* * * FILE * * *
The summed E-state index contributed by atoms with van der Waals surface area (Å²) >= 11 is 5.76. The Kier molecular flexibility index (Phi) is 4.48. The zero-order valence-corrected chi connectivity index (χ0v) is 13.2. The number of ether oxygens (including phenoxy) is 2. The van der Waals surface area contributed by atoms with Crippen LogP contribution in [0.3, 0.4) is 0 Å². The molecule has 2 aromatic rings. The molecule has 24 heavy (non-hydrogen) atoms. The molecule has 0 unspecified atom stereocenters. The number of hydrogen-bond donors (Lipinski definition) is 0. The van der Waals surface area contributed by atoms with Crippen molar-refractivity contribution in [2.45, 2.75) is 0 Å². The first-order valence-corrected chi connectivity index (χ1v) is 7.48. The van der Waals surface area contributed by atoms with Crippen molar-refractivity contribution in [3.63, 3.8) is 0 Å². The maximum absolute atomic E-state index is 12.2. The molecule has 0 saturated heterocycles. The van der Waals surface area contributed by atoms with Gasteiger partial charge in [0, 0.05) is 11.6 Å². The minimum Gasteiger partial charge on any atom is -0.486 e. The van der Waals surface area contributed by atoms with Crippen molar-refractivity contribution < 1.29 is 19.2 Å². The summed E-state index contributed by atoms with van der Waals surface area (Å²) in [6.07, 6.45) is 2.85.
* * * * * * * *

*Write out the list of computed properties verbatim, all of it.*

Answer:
The summed E-state index contributed by atoms with van der Waals surface area (Å²) >= 11 is 5.76. The Kier molecular flexibility index (Phi) is 4.48. The zero-order valence-corrected chi connectivity index (χ0v) is 13.2. The number of ether oxygens (including phenoxy) is 2. The van der Waals surface area contributed by atoms with Crippen LogP contribution in [0.3, 0.4) is 0 Å². The molecule has 2 aromatic rings. The molecule has 24 heavy (non-hydrogen) atoms. The molecule has 0 unspecified atom stereocenters. The number of hydrogen-bond donors (Lipinski definition) is 0. The van der Waals surface area contributed by atoms with Crippen molar-refractivity contribution in [2.45, 2.75) is 0 Å². The first-order valence-corrected chi connectivity index (χ1v) is 7.48. The van der Waals surface area contributed by atoms with Crippen molar-refractivity contribution in [3.63, 3.8) is 0 Å². The maximum absolute atomic E-state index is 12.2. The molecule has 0 saturated heterocycles. The van der Waals surface area contributed by atoms with Gasteiger partial charge in [0, 0.05) is 11.6 Å². The minimum Gasteiger partial charge on any atom is -0.486 e. The van der Waals surface area contributed by atoms with Crippen molar-refractivity contribution < 1.29 is 19.2 Å². The summed E-state index contributed by atoms with van der Waals surface area (Å²) in [6.07, 6.45) is 2.85.